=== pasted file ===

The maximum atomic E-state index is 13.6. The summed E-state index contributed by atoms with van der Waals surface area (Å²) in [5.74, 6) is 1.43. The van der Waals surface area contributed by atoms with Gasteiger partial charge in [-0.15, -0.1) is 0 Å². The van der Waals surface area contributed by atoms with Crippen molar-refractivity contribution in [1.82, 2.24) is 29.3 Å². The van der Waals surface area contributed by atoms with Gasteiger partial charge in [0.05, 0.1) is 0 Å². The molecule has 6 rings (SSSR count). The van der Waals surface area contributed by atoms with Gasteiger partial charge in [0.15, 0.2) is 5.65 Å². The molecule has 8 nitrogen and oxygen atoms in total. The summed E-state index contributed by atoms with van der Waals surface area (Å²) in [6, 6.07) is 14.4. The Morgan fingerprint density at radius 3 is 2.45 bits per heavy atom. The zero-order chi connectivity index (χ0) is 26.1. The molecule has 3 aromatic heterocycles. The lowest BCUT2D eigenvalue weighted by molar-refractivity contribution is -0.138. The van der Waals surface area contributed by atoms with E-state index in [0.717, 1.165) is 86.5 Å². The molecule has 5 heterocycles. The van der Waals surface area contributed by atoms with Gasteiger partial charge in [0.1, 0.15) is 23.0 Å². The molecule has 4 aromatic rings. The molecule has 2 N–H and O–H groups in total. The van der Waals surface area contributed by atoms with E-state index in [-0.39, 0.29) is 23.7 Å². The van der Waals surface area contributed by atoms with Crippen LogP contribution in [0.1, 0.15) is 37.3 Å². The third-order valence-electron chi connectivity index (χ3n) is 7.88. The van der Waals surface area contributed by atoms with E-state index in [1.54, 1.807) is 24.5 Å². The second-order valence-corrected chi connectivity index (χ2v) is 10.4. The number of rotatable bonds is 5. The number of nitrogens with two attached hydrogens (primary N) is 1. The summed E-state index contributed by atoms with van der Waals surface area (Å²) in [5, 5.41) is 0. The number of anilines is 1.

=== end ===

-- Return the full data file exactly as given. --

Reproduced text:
The maximum atomic E-state index is 13.6. The summed E-state index contributed by atoms with van der Waals surface area (Å²) in [5.74, 6) is 1.43. The van der Waals surface area contributed by atoms with Gasteiger partial charge in [-0.15, -0.1) is 0 Å². The van der Waals surface area contributed by atoms with Crippen molar-refractivity contribution in [1.82, 2.24) is 29.3 Å². The van der Waals surface area contributed by atoms with Gasteiger partial charge in [0.05, 0.1) is 0 Å². The molecule has 6 rings (SSSR count). The van der Waals surface area contributed by atoms with Gasteiger partial charge in [0.15, 0.2) is 5.65 Å². The molecule has 8 nitrogen and oxygen atoms in total. The summed E-state index contributed by atoms with van der Waals surface area (Å²) in [6, 6.07) is 14.4. The Morgan fingerprint density at radius 3 is 2.45 bits per heavy atom. The zero-order chi connectivity index (χ0) is 26.1. The molecule has 3 aromatic heterocycles. The lowest BCUT2D eigenvalue weighted by molar-refractivity contribution is -0.138. The van der Waals surface area contributed by atoms with E-state index in [0.717, 1.165) is 86.5 Å². The molecule has 5 heterocycles. The van der Waals surface area contributed by atoms with Gasteiger partial charge in [0.1, 0.15) is 23.0 Å². The molecule has 4 aromatic rings. The molecule has 2 N–H and O–H groups in total. The van der Waals surface area contributed by atoms with E-state index in [-0.39, 0.29) is 23.7 Å². The van der Waals surface area contributed by atoms with Crippen LogP contribution in [0.1, 0.15) is 37.3 Å². The third-order valence-electron chi connectivity index (χ3n) is 7.88. The van der Waals surface area contributed by atoms with E-state index in [1.54, 1.807) is 24.5 Å². The second-order valence-corrected chi connectivity index (χ2v) is 10.4. The number of rotatable bonds is 5. The number of nitrogens with two attached hydrogens (primary N) is 1. The summed E-state index contributed by atoms with van der Waals surface area (Å²) in [5, 5.41) is 0. The number of anilines is 1.